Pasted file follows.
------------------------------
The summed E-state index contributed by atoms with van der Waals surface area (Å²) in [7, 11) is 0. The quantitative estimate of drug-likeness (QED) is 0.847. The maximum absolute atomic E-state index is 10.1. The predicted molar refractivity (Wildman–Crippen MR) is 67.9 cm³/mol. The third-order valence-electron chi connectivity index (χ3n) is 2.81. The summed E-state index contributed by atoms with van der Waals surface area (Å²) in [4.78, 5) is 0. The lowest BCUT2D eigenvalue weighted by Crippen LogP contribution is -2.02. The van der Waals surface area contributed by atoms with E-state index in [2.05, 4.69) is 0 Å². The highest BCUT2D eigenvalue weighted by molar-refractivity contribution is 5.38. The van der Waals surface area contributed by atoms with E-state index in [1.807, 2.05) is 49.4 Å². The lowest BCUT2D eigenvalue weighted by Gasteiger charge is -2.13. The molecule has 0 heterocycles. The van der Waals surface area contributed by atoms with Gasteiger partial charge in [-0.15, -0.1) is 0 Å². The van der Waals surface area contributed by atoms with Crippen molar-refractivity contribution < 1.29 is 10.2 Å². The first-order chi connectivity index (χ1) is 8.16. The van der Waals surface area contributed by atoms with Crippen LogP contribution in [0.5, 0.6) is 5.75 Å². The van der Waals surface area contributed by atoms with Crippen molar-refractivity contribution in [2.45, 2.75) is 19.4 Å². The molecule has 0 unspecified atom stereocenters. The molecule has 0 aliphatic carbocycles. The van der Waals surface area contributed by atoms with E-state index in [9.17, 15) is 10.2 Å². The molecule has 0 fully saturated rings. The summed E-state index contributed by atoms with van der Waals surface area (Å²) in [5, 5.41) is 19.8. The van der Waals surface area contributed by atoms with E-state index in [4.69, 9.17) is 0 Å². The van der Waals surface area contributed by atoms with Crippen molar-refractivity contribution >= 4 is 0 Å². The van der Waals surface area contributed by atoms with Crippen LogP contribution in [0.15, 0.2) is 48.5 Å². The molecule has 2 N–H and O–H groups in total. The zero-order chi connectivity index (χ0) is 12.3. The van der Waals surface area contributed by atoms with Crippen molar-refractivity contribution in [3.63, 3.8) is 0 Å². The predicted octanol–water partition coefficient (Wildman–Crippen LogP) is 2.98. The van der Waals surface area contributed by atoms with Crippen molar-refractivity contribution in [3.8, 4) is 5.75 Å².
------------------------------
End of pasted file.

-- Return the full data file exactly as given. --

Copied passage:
The summed E-state index contributed by atoms with van der Waals surface area (Å²) in [7, 11) is 0. The quantitative estimate of drug-likeness (QED) is 0.847. The maximum absolute atomic E-state index is 10.1. The predicted molar refractivity (Wildman–Crippen MR) is 67.9 cm³/mol. The third-order valence-electron chi connectivity index (χ3n) is 2.81. The summed E-state index contributed by atoms with van der Waals surface area (Å²) in [4.78, 5) is 0. The lowest BCUT2D eigenvalue weighted by Crippen LogP contribution is -2.02. The van der Waals surface area contributed by atoms with E-state index in [2.05, 4.69) is 0 Å². The highest BCUT2D eigenvalue weighted by molar-refractivity contribution is 5.38. The van der Waals surface area contributed by atoms with E-state index in [1.807, 2.05) is 49.4 Å². The lowest BCUT2D eigenvalue weighted by Gasteiger charge is -2.13. The molecule has 0 heterocycles. The van der Waals surface area contributed by atoms with Gasteiger partial charge in [-0.15, -0.1) is 0 Å². The van der Waals surface area contributed by atoms with Crippen molar-refractivity contribution < 1.29 is 10.2 Å². The first-order chi connectivity index (χ1) is 8.16. The van der Waals surface area contributed by atoms with Crippen LogP contribution in [0.5, 0.6) is 5.75 Å². The van der Waals surface area contributed by atoms with Crippen molar-refractivity contribution in [2.45, 2.75) is 19.4 Å². The molecule has 0 unspecified atom stereocenters. The molecule has 0 aliphatic carbocycles. The van der Waals surface area contributed by atoms with E-state index in [9.17, 15) is 10.2 Å². The molecule has 0 fully saturated rings. The summed E-state index contributed by atoms with van der Waals surface area (Å²) in [5, 5.41) is 19.8. The van der Waals surface area contributed by atoms with E-state index in [4.69, 9.17) is 0 Å². The van der Waals surface area contributed by atoms with Crippen molar-refractivity contribution >= 4 is 0 Å². The van der Waals surface area contributed by atoms with Crippen LogP contribution in [0.15, 0.2) is 48.5 Å². The molecule has 2 N–H and O–H groups in total. The zero-order chi connectivity index (χ0) is 12.3. The van der Waals surface area contributed by atoms with Crippen molar-refractivity contribution in [3.63, 3.8) is 0 Å². The predicted octanol–water partition coefficient (Wildman–Crippen LogP) is 2.98. The van der Waals surface area contributed by atoms with Crippen molar-refractivity contribution in [3.8, 4) is 5.75 Å².